A Method for Estimating Design-based Sampling Variances for Surveys with Weighting, Poststratification, and Raking
Hao Lu and Andrew Gelman
It is common practice to use weighting, poststratification, and raking to correct for sampling and nonsampling biases and to improve efficiency of estimation in sample surveys. In general, the sampling variances of the resulting estimates depend on the weighting procedures, not just on the numerical values of the weights.
In this article we develop a method for estimating the sampling variance of survey estimates with these adjustments, using three ideas: (1) a general notation that unifies the different forms of weighting adjustment, (2) a variance decomposition to estimate sampling variances conditional and unconditional on sample sizes within poststratification categories, and (3) the delta method applied to uncertainties in sample sizes within poststrata. The resulting variance estimates are design-based and comparable to those obtained by the jackknife. We focus on estimation of population and subgroup means but also discuss more complicated summaries such as ratios and regression coefficients.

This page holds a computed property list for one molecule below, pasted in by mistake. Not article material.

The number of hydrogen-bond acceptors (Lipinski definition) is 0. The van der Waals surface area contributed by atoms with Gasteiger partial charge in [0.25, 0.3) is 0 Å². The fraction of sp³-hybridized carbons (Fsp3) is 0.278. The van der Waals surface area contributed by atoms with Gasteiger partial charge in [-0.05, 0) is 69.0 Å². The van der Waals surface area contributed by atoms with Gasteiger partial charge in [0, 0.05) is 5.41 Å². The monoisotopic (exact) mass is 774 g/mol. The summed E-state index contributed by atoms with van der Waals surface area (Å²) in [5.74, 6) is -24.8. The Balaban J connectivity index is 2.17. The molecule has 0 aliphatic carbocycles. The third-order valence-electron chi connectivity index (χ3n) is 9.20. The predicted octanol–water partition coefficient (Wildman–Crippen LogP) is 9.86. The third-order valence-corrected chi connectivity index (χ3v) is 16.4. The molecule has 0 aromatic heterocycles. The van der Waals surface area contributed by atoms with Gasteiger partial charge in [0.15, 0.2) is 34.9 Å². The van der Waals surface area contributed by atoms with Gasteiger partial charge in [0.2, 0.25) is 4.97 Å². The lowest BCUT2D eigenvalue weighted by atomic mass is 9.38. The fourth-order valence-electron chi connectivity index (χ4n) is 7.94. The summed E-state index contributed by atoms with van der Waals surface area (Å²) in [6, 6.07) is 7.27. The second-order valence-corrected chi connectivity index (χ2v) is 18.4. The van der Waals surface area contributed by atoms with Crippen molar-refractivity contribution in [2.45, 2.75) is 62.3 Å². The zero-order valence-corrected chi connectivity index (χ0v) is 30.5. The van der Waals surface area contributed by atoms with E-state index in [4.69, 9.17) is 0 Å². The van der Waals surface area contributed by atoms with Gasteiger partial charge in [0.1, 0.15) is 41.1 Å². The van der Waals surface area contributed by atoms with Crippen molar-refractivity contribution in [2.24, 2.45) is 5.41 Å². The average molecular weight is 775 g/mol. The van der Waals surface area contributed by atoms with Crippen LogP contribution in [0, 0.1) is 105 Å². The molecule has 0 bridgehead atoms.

We apply our approach to the problem that motivated this research, the New York City Social Indicators Survey, a telephone survey that uses inverse-probability weighting, poststratification, and raking to correct for sampling design and nonresponse. Our variance estimates systematically differ from those obtained using methods that do not account for the design of the weighting scheme. Assuming simple random sampling leads to underestimating the sampling variance, and treating all weights as inverse-probability causes variances to be overestimated.
Inverse-probability weighting; iterative proportional fitting; poststratification; raking; ratio estimate; regression estimate; sample survey; variance estimation.